Review of ‘Northanger Abbey’ by Jane Austen


I feel unworthy of reviewing Jane Austen as I’m embarrassed to admit that until now I had only read one of her novels (Persuasion at school) but determined to fill in some of the more obvious gaps in my literary knowledge, I picked up a copy of Northanger Abbey.

Northanger Abbey was the first novel Jane Austen completed, but it languished with a publisher for over a decade before being returned to the author, and sadly it was published just a few months after her dealth.

Northanger Abbey follows Catherine Morland, an unlikely but likeable heroine with a weakness for gothic horror novels such as Ann Radcliffe’s Mysteries of Udopho. The plot trots along, though Northanger Abbey itself doesn’t feature until halfway through the story. The first half of the novel is set in Bath where Catherine meets her charming and witty hero, Henry Tilney, and the antagonists, Isabella and John Thorpe, before she is invited to visit the Tilney family’s home, Northanger Abbey.

I won’t give too much away, Northanger Abbey is not the haunted, gothic ruin that Catherine expects but that doesn’t stop her imagination from getting the better of her, and Austen creates an air of mystery and suspense during parts of the story.

This is a novel that doesn’t take itself too seriously, it’s satirical and unpretentious, but still manages to elicit sympathy for the characters when misfortunes befall them. If this novel has a fault, it is that Catherine is too sweet-natured, naïve and forgiving, while the antagonists are in contrast too selfish, conceited and devious.

Northanger Abbey seems to be often overlooked compared to Austen’s other novels but it’s easy to read and thoroughly enjoyable. I thought it was perfect reading material for a cosy night in and a lovely introduction to Jane Austen’s works.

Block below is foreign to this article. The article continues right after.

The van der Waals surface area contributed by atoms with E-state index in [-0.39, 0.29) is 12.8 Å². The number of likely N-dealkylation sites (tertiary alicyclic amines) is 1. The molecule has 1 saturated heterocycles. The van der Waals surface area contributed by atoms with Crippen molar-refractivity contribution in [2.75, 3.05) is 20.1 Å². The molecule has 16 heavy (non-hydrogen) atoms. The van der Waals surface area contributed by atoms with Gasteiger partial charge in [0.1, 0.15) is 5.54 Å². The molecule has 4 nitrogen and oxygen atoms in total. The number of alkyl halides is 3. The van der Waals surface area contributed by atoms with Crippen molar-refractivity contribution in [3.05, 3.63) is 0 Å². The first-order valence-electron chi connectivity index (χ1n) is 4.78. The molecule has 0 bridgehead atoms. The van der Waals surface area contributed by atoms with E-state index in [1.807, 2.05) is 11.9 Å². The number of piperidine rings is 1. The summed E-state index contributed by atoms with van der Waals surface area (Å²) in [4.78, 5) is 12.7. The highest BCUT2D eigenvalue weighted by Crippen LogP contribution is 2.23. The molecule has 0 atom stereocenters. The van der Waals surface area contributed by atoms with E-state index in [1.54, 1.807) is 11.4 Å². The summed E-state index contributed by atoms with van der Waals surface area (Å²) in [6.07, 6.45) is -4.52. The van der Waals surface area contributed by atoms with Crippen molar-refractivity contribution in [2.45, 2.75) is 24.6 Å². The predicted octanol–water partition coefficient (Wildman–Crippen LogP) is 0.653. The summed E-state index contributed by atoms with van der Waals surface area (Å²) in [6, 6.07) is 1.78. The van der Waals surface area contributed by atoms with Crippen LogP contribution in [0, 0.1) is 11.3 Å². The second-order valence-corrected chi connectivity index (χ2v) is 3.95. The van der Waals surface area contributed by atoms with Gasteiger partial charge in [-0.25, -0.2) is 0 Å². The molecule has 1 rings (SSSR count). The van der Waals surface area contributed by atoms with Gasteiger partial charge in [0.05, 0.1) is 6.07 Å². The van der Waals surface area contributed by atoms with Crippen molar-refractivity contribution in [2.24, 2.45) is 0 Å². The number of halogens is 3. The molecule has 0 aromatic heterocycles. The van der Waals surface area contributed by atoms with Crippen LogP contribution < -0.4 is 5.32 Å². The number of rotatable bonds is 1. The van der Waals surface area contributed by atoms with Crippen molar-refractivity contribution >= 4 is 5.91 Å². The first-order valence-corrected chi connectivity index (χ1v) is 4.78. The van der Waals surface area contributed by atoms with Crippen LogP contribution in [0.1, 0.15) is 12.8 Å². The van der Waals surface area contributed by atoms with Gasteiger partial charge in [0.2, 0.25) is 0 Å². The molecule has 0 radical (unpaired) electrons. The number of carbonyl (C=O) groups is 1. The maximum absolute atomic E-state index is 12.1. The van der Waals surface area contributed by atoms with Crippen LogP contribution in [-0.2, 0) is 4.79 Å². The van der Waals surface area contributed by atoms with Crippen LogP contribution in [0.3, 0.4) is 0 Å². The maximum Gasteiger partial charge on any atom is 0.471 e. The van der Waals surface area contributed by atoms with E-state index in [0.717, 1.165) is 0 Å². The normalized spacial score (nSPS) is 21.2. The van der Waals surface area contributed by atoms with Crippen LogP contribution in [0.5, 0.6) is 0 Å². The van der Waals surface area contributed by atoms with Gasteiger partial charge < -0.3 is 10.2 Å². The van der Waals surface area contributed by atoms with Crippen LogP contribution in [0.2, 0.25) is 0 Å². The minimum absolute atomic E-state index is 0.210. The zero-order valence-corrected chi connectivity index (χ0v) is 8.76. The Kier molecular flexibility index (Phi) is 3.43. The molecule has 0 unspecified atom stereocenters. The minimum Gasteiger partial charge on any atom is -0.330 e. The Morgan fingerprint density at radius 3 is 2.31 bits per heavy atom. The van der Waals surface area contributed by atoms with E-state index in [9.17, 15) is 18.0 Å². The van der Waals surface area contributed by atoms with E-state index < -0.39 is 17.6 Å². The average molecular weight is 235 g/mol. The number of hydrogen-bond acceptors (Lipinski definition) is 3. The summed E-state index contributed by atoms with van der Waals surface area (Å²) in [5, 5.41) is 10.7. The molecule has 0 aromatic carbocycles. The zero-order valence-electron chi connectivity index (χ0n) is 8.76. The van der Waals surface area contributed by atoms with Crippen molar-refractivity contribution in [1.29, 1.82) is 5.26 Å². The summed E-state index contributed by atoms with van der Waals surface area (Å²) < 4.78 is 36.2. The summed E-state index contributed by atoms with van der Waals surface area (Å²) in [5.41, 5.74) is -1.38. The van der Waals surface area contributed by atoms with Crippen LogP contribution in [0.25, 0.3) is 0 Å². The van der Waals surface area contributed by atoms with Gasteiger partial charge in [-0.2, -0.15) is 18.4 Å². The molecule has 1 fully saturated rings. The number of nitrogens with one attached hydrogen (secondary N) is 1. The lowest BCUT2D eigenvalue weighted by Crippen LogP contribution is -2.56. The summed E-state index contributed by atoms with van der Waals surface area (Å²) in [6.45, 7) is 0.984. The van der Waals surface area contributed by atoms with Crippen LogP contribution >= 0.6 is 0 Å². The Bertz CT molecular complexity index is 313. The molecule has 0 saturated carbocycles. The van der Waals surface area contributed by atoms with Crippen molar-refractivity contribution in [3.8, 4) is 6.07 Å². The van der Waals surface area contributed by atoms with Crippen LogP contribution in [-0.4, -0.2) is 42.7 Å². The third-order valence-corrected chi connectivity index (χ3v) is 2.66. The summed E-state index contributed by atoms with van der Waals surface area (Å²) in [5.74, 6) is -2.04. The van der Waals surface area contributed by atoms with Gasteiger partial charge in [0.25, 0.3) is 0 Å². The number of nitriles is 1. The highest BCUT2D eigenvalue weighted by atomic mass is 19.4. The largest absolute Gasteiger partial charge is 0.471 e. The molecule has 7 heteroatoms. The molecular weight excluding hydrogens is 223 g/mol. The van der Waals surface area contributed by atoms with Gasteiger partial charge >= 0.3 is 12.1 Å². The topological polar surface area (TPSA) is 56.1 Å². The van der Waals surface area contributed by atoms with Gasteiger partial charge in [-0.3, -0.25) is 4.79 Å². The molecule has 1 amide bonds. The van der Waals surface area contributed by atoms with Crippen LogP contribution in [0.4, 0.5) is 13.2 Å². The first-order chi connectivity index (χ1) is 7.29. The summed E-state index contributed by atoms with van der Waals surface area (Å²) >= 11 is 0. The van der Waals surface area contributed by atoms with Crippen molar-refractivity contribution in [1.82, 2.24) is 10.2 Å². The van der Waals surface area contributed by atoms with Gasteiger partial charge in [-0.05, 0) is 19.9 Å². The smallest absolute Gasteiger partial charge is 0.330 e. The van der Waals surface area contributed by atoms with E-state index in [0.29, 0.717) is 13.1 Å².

Time spent with cats is never wasted…


It was around this time last year that my husband and I adopted our cat, Mara, from a rescue centre. We had just returned from our honeymoon when we decided to get a pet, both of us had cats growing up and missed the energy and routine that pets add to a home.

The cats I had growing up were all rescued: Peach and Lucky were kittens abandoned in a sack on a construction site; Oscar was the runt of a farmyard cat’s litter, he was suffering from a respiratory infection and was left behind when his mother moved her other kittens from one barn to another. Despite having a difficult start in life, all of our rescue cats became such loyal and trusting members of the family that I was determined to give an “unwanted” cat a safe, loving home when my husband and I decided to get a pet of our own.

Although we knew very little about Mara’s background we took a chance on her because she seemed timid but curious and affectionate in the re-homing centre.

Mara has become such a big part of our little family that it’s hard to believe it has only been one year since we adopted her. From the cheerful chirrup when we arrive home from work to the impatient whine at feeding times and the rumbling purr when she’s content, the affectionate nuzzling and playful scampering, stretching across our laps for a snooze or curling up at the bottom of our bed to sleep every night, Mara has made a significant impression on our home and our hearts.